Our final stop on the Coleville Road is Greenpark (at times known as Greenville). This completes our look at the protected structures along the Coleville Road. Following the construction of the Gashouse Bridge in the 1820s the Coleville Road quickly became one of Clonmel’s desirable suburbs. Some the town’s wealthiest merchants and professionals bought and built homes on the Coleville Road.
A detailed architectual appraisal of Greenpark is available on the webiste of the Irish Inventory.
One of the earliest references we have relating to Greenpark/Greenville comes from the Freeman’s Journal of the 8th of August 1856. Under Fashionable intelligence we see listed the attendees of a ‘Wedding in High Life’ at Rathronan. Included among the guests are Mr. and Mrs. Thomas Gough of Greenville.
Thomas Gough (1815-1885) came from Woodstown, Co Limerick. We learn this from genealogical research carried out by Turtle Bunbury into the lineage of the that family. He married Elizabeth William (d1890) of Clonmel. The Goughs were minor gentry and a family steeped in the British Military tradition. Local newspapers throughout the latter half of the 19th century place the Goughs at Greenville marking their attendance and various social occasions. These include marriages, balls, an archery fete at Gurteen and days out with the Tipperary Hunt. The latest reports in the newpapers concerning the Goughs come in 1883. Thomas died two years later and Elizabeth five years after that again in 1890. Both are buried in the graveyard adjacent the church in Marlfield.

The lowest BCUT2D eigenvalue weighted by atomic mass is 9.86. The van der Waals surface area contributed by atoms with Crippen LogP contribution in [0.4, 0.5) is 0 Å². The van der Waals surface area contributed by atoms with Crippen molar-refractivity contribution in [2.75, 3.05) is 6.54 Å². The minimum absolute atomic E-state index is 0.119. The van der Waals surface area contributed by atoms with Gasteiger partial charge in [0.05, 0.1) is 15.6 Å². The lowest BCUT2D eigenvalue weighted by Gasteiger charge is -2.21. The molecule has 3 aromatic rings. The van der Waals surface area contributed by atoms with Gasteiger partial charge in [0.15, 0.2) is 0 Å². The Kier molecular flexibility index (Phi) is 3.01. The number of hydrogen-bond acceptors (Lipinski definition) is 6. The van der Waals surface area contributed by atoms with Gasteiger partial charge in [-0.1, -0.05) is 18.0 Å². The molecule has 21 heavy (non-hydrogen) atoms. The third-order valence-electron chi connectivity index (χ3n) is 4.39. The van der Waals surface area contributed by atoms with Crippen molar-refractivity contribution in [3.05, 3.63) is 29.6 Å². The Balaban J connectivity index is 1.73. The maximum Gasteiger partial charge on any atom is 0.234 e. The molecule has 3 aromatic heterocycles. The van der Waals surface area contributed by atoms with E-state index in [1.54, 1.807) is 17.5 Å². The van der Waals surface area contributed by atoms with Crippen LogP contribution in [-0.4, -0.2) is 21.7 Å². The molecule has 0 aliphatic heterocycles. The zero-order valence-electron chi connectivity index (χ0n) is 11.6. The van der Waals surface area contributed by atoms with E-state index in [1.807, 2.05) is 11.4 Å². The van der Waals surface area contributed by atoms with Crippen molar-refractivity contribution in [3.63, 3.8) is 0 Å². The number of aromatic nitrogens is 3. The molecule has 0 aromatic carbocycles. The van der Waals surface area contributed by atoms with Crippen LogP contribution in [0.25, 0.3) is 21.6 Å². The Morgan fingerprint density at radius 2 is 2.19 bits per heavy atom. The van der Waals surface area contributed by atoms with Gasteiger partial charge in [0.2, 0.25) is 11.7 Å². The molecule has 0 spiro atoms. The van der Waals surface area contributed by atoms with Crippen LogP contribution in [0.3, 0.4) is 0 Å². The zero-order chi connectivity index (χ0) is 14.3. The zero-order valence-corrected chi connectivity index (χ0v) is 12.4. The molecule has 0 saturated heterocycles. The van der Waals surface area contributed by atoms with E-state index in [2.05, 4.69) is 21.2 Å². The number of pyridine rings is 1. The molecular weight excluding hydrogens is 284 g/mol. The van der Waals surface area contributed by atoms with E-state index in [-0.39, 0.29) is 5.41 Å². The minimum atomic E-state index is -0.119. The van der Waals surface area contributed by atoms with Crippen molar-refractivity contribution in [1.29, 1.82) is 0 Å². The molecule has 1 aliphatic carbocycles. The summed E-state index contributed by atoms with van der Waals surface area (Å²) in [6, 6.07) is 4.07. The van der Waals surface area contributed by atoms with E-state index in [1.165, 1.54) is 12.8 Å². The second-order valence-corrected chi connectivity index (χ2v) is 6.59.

Following the deaths of the Gough we find multiple references to Arnold Power (at times referred to as de le poer/Power) living at Greenville. An article from The Nationalist from the 19th of September 1891 tells us of Arnold Power’s (of Greenville) participation in the Clonmel Horse show of that year. Power came to Clonmel from Thurles where he had a practiced as a solicitor. He had a premises on Gaol Street. Some five years later we find that Arnold le Poer Power marries Elle Gertrude (daughter of Major EH Drake, Morley Square, Clifton) at the parish church in Cahir. A short article in the Nenagh Guardian (16/05/1896) relays the particulars of the wedding. The Power’s stay on the Coleville Road seems to have been a short one. By 1899 they have moved to Abbeyville a substantial residence on the Marlfield Road.
At all times Greenville seems to a have been a desirable property to the upper echelons of Clonmel society. The next occupant of Greenville was a gentleman by the name of E.A. Hackett who was the County Surveyor for the South riding of Tipperary. Two newspaper articles in 1906 detail Mrs. Hackett’s involvement in local charitable organizations. By 1909 Greenville is up for sale by public auction (See below) It is interesting that Arnold Power the previous resident of Greenville is managing the transaction.
The next person with which we can definitely associate with Greenville is Mrs. Wilson. An article in the Freeman’s Journal from the 27th of February 1914 tells of the proposed marriage of her daughter Gwlady Mary Chatterton to Kenneth Foulkes (of the 18th Royal Irish) . The notice tells us that Mrs. Wilson is widowed and her husband was T.B. Wilson formerly of the Royal Irish Constabulary.
In and about the 1930s Greenville became known as Greenpark and changed hands several times during the remainder of the 20th century. It sis still occupied today.
Turtle Bunbury – Award-winning travel writer, historian and author based in Ireland
Parkminster Green Park, Coleville Road, RAHEEN (CLONBULLOGE PR), Clonmel, TIPPERARY SOUTH – Buildings of Ireland